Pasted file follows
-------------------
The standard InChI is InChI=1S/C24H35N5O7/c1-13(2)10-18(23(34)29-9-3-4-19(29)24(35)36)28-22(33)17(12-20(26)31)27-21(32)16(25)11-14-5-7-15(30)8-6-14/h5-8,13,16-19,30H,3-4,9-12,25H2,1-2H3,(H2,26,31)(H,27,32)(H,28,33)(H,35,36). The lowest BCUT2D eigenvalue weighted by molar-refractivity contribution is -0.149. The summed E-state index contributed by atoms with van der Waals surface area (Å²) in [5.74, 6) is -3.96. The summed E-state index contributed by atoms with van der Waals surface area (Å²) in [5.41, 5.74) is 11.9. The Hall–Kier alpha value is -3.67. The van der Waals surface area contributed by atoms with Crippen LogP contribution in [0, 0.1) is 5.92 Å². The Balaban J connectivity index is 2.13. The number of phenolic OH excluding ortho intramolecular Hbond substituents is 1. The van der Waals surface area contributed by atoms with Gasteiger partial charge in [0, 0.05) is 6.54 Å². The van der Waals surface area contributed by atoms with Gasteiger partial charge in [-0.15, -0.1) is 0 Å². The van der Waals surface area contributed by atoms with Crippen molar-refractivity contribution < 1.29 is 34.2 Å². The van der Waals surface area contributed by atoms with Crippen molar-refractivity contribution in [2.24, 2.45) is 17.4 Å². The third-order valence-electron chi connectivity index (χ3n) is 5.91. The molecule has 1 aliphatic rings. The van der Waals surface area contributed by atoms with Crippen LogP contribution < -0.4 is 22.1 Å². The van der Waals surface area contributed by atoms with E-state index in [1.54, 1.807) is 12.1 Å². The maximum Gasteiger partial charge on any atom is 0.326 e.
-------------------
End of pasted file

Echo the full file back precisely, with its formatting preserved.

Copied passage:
The standard InChI is InChI=1S/C24H35N5O7/c1-13(2)10-18(23(34)29-9-3-4-19(29)24(35)36)28-22(33)17(12-20(26)31)27-21(32)16(25)11-14-5-7-15(30)8-6-14/h5-8,13,16-19,30H,3-4,9-12,25H2,1-2H3,(H2,26,31)(H,27,32)(H,28,33)(H,35,36). The lowest BCUT2D eigenvalue weighted by molar-refractivity contribution is -0.149. The summed E-state index contributed by atoms with van der Waals surface area (Å²) in [5.74, 6) is -3.96. The summed E-state index contributed by atoms with van der Waals surface area (Å²) in [5.41, 5.74) is 11.9. The Hall–Kier alpha value is -3.67. The van der Waals surface area contributed by atoms with Crippen LogP contribution in [0, 0.1) is 5.92 Å². The Balaban J connectivity index is 2.13. The number of phenolic OH excluding ortho intramolecular Hbond substituents is 1. The van der Waals surface area contributed by atoms with Gasteiger partial charge in [0, 0.05) is 6.54 Å². The van der Waals surface area contributed by atoms with Gasteiger partial charge in [-0.15, -0.1) is 0 Å². The van der Waals surface area contributed by atoms with Crippen molar-refractivity contribution < 1.29 is 34.2 Å². The van der Waals surface area contributed by atoms with Crippen molar-refractivity contribution in [2.24, 2.45) is 17.4 Å². The third-order valence-electron chi connectivity index (χ3n) is 5.91. The molecule has 1 aliphatic rings. The van der Waals surface area contributed by atoms with Crippen LogP contribution < -0.4 is 22.1 Å². The van der Waals surface area contributed by atoms with E-state index in [1.54, 1.807) is 12.1 Å². The maximum Gasteiger partial charge on any atom is 0.326 e.